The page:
(CNSNews.com) – Kenyan President Uhuru Kenyatta pushed back gently against President Obama’s promotion of homosexual and lesbian rights on Saturday, saying Kenyans had more pressing concerns to deal with, including health, education and “ensuring inclusivity of women.”
While Kenya and the U.S. shared many values, Kenyatta said during a joint press conference in Nairobi, “there are some things that we must admit we don’t share – our culture, our societies don’t accept. It is very difficult for us to be able to impose on people that which they themselves do not accept.”
“This is why I repeatedly say that, for Kenyans today, the issue of gay rights is really a non-issue,” he added. “We want to focus on other areas that are day-to-day living for our people.
Enhancing economic development for women, health, education, infrastructure, providing power and encouraging entrepreneurship “are our key focuses,” Kenyatta continued.
“Maybe once, like you have overcome some of these challenges, we can begin to look at new ones,” he said. “But as of now, the fact remains that this [homosexuality] issue is not really an issue that is on the foremost mind of Kenyans, and that is the fact.”
The administration’s promotion of same-sex marriage and lesbian, gay, bisexual and transgender (LGBT) rights caused rumbles ahead of Obama’s first trip as president to his father’s homeland, when some lawmakers and church leaders warned him not to raise the subject during his visit.
During Saturday’s press conference in at the Kenya State House in Nairobi, a reporter asked both leaders about it.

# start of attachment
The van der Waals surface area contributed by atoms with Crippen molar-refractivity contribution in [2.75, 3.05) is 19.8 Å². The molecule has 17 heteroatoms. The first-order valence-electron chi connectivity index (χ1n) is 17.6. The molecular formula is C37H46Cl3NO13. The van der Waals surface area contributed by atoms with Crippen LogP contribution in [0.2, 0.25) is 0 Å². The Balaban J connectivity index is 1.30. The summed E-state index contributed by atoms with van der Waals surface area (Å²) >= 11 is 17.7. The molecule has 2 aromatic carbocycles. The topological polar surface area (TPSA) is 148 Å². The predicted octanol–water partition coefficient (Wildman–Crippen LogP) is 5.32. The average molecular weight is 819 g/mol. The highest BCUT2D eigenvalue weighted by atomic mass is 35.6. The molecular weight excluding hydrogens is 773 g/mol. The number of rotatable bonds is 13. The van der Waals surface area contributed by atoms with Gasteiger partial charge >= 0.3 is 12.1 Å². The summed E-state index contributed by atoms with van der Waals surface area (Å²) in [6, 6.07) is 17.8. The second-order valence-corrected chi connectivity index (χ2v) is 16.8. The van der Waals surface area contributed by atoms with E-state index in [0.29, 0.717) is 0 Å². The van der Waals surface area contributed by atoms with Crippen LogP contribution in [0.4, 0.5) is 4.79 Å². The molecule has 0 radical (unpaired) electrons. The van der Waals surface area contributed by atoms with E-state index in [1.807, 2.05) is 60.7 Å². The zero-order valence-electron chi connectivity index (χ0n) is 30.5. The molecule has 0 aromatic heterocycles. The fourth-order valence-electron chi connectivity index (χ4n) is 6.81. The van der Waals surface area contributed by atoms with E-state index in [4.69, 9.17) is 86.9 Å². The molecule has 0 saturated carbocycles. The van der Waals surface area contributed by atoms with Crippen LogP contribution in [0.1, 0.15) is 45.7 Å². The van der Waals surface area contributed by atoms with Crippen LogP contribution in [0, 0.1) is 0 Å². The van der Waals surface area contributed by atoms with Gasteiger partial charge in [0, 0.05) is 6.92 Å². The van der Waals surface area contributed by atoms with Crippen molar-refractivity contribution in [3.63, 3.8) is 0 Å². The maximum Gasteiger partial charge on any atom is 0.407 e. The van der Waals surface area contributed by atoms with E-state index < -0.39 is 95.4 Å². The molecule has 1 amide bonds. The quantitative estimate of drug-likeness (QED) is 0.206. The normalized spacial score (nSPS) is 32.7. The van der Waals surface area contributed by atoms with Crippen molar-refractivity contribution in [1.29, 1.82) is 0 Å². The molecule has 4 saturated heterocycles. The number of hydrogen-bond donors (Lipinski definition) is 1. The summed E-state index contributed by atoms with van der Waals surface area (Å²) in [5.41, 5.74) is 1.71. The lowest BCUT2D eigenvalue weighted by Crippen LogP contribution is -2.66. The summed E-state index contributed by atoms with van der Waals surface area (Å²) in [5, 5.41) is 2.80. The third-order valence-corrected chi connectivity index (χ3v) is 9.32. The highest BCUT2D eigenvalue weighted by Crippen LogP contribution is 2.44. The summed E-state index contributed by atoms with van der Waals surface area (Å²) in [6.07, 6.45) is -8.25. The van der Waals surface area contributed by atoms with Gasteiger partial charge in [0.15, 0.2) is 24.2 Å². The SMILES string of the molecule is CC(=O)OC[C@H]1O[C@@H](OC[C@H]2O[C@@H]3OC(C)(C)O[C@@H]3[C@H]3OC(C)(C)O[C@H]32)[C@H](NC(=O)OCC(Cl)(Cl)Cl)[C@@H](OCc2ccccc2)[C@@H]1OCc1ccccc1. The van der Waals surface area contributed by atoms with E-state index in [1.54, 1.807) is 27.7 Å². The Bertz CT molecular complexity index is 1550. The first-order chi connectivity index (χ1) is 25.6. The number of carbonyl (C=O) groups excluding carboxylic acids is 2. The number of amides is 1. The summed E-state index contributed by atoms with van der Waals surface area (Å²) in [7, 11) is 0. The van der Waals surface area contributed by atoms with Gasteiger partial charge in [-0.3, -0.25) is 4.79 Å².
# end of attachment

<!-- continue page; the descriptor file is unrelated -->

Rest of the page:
Obama said his views were consistent and “unequivocal.”
“I believe in the principle of treating people equally under the law, and that they are deserving of equal protection under the law and that the state should not discriminate against people based on their sexual orientation,” he said.
“And I say that, recognizing that there may be people who have different religious or cultural beliefs. But the issue is how does the state operate relative to people.”
Obama compared the issue to that of racial segregation in the U.S.
“As an African-American in the United States, I am painfully aware of the history of what happens when people are treated differently, under the law, and there were all sorts of rationalizations that were provided by the power structure for decades in the United States for segregation and Jim Crow and slavery, and they were wrong,” he said.
For any law-abiding citizen to be “treated differently or abused because of who they love, is wrong,” Obama said. “Full stop.”
“And the state does not need to weigh in on religious doctrine. The state just has to say we’re going to treat everybody equally under the law. And then everybody else can have their own opinions.”
Many in Africa shun homosexuality for cultural or religious reasons, and 36 of the continent’s 54 countries have laws prohibiting same-sex sexual acts on their statute books, according to data compiled by the International Lesbian, Gay, Bisexual, Trans and Intersex Association.
Kenyan law punishes “carnal knowledge of any person against the order of nature” with prison terms of 14 years in the case of consenting liaisons, and 21 years in cases where there was no consent or where consent was obtained by force, intimidation or deceit.
A 2011 report by the Kenya Human Rights Commission said LGBT Kenyans “are routinely abused, subjected to hate speech and incitement to violence, suffer physical violence in terms from mobs and occasionally raped by police, vigilantes and organized criminals.”
The report also cited harassment and extortion at the hands of state officials, some of whom it said “ask for sexual favors and charge those who do not comply with their demands with trumped up [criminal] charges.”
Last year the African Commission on Human and People’s Rights, which reports to the African Union, passed a resolution calling on African countries to “end all acts of violence and abuse … including those targeting persons on the basis of their imputed or real sexual orientation or gender identities, ensuring proper investigation and diligent prosecution of perpetrators, and establishing judicial procedures responsive to the needs of victims.”